To say there has been much anticipation surrounding the release of The Civil Wars self-titled sophomore album would be underestimating it by a country mile. Their endlessly cited ‘irreconcilable differences’ from last year when they cancelled their tour, and the hiatus that ensued, has resulted in all the marketing the duo would ever need in the form of gossip. Their decision to make another record under these circumstances has raised some eyebrows and a lot of questions, most notably from Saving Country Music, asking whether these supposed differences are simply well-articulated publicity, or whether they have contractual obligations. Maybe they both just want the money that they simply couldn’t attain from solo projects. The Civil Wars are, after all, a huge global brand now.
This of course puts many thoughts in mind when it comes to listening to the record that was borne out of the ‘tension’ that Joy Williams repeatedly spoke about in a recent promo. In addition, ‘The One That Got Away’ the lead single from the record, not only pulls at that tension but promises a more varied and edgier sound than ‘Barton Hollow’ delivered (read my single review of ‘The One That Got Away‘). And while The Civil Wars take care not to stray from the musical offerings that gave them fame and fortune, this is certainly a more musically distinct album, with plenty of twists and turns both musically and thematically. It is an album, ultimately, of conflict. This is exemplified in tracks such as ‘Same Old Same Old’, characterizing an internal conflict that swings between wanting to leave yet also wanting to stay. In this way storytelling is taken to a new level, as these kinds of (non-existent) timelines are not easy to translate into lyrics that on the one hand fit song, and on the other hand appeal and relate to listeners. Internal conflict and tension is something very personal, yet done in the right way can be very universal.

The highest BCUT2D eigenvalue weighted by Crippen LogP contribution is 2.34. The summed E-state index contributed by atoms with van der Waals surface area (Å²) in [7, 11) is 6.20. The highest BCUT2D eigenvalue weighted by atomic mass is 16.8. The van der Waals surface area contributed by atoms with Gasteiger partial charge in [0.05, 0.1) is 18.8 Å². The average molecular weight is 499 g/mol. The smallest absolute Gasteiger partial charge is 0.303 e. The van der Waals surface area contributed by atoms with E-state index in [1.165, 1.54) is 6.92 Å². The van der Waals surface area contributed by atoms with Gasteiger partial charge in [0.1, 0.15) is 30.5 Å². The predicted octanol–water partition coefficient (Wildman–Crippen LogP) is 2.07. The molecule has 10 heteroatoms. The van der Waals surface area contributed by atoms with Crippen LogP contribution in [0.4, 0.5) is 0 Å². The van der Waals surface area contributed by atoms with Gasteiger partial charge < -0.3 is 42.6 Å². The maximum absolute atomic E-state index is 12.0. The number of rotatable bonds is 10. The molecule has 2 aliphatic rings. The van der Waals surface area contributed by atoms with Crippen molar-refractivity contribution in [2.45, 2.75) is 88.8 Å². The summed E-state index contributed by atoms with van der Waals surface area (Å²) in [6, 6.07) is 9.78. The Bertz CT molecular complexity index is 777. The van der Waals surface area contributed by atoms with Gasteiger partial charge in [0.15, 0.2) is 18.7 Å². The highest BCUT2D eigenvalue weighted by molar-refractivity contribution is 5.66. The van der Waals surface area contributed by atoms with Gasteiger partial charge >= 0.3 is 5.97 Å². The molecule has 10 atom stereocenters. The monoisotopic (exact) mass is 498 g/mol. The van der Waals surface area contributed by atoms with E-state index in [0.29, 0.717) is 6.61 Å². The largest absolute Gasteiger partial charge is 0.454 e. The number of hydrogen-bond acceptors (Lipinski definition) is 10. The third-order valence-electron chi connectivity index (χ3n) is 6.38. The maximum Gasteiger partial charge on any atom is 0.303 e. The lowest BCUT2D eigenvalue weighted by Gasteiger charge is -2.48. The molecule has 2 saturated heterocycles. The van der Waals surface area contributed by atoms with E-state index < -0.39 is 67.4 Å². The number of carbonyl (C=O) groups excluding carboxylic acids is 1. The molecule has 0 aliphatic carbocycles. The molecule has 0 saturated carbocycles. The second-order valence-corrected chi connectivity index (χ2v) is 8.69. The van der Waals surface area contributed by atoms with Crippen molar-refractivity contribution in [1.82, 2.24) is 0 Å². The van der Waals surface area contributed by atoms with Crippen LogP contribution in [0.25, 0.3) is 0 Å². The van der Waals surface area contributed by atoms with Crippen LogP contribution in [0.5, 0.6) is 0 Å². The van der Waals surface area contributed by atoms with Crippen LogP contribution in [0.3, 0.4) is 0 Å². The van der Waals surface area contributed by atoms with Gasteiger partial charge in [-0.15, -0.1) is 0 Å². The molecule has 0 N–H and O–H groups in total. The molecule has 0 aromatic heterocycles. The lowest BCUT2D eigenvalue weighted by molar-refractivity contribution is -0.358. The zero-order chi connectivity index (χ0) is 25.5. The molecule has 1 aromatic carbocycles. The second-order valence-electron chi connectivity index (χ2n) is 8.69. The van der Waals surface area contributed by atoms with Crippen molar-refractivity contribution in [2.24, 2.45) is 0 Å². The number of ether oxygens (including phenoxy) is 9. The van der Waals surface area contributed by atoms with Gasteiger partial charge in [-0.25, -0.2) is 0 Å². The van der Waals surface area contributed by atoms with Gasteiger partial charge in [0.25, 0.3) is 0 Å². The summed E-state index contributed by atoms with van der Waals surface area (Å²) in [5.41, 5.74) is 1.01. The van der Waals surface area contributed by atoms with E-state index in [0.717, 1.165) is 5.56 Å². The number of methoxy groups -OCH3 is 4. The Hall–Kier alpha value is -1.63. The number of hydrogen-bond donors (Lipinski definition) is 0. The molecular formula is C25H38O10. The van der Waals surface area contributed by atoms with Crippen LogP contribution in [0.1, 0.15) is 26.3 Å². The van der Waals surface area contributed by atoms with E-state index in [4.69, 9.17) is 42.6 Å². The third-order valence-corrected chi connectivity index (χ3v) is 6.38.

This is continued through songs like ‘Devil’s Backbone’, a story of more obvious kinds, following an inner struggle with going for the “bad boy” or not, before begging the Lord not to take him away. The dark gloomy clouds on the cover of this album also signify the darkness that is written all over it, dripping from the end of every sweetly sung line, trembling out as is Joy’s vocal trademark. John Paul White is also on form vocally, mostly supporting Joy as normal and occasionally taking the stage. The darkness is extended in the music, and glides from haunting to aggressive. As Joy has explained, this is tension in its essence, the foreboding ‘Tell Mama’ and the sharply edgy ‘I Had Me A Girl’, overdriven and distorted. The electric guitar gets plenty of use across the 12 tracks, but largely despite the edgier sound they have kept to fairly conservative instruments, namely acoustic guitar, mandolin, tamborine and pedal steel here and there. In fact, most of their musical experimentation has been in making the songs more dynamic. These songs are far more likely to punch you in the face then scare the crap out of you than those on ‘Barton Hollow’, despite its musical excellence as a separate entity.